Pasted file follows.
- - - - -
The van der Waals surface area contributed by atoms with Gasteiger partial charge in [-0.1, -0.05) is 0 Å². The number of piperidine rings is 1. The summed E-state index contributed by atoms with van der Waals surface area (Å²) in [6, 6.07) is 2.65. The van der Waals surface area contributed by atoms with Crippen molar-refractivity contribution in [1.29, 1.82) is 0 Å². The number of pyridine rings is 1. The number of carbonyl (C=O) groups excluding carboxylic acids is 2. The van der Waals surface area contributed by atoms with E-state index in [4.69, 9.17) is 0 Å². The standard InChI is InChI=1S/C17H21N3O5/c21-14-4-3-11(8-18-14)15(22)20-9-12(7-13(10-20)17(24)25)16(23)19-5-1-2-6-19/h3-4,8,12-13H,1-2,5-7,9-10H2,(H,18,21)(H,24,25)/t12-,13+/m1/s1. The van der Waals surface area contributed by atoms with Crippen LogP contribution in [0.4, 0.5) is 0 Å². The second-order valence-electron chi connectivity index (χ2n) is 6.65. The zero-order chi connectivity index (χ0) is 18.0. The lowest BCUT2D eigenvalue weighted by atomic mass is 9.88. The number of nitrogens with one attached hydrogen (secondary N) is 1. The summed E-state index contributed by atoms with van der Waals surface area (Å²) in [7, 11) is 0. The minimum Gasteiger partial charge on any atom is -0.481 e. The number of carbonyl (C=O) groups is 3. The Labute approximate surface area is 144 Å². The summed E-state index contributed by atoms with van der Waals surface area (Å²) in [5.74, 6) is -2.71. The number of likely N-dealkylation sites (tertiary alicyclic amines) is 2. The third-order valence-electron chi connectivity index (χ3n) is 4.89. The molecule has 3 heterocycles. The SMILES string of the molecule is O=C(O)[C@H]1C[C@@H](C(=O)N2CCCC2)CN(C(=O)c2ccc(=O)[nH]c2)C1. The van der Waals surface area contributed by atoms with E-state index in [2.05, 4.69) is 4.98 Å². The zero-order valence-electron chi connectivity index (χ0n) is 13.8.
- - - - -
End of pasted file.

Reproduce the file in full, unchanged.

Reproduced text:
The van der Waals surface area contributed by atoms with Gasteiger partial charge in [-0.1, -0.05) is 0 Å². The number of piperidine rings is 1. The summed E-state index contributed by atoms with van der Waals surface area (Å²) in [6, 6.07) is 2.65. The van der Waals surface area contributed by atoms with Crippen molar-refractivity contribution in [1.29, 1.82) is 0 Å². The number of pyridine rings is 1. The number of carbonyl (C=O) groups excluding carboxylic acids is 2. The van der Waals surface area contributed by atoms with E-state index in [4.69, 9.17) is 0 Å². The standard InChI is InChI=1S/C17H21N3O5/c21-14-4-3-11(8-18-14)15(22)20-9-12(7-13(10-20)17(24)25)16(23)19-5-1-2-6-19/h3-4,8,12-13H,1-2,5-7,9-10H2,(H,18,21)(H,24,25)/t12-,13+/m1/s1. The van der Waals surface area contributed by atoms with Crippen LogP contribution in [0.4, 0.5) is 0 Å². The second-order valence-electron chi connectivity index (χ2n) is 6.65. The zero-order chi connectivity index (χ0) is 18.0. The lowest BCUT2D eigenvalue weighted by atomic mass is 9.88. The number of nitrogens with one attached hydrogen (secondary N) is 1. The summed E-state index contributed by atoms with van der Waals surface area (Å²) in [7, 11) is 0. The minimum Gasteiger partial charge on any atom is -0.481 e. The number of carbonyl (C=O) groups is 3. The Labute approximate surface area is 144 Å². The summed E-state index contributed by atoms with van der Waals surface area (Å²) in [5.74, 6) is -2.71. The number of likely N-dealkylation sites (tertiary alicyclic amines) is 2. The third-order valence-electron chi connectivity index (χ3n) is 4.89. The molecule has 3 heterocycles. The SMILES string of the molecule is O=C(O)[C@H]1C[C@@H](C(=O)N2CCCC2)CN(C(=O)c2ccc(=O)[nH]c2)C1. The van der Waals surface area contributed by atoms with E-state index in [2.05, 4.69) is 4.98 Å². The zero-order valence-electron chi connectivity index (χ0n) is 13.8.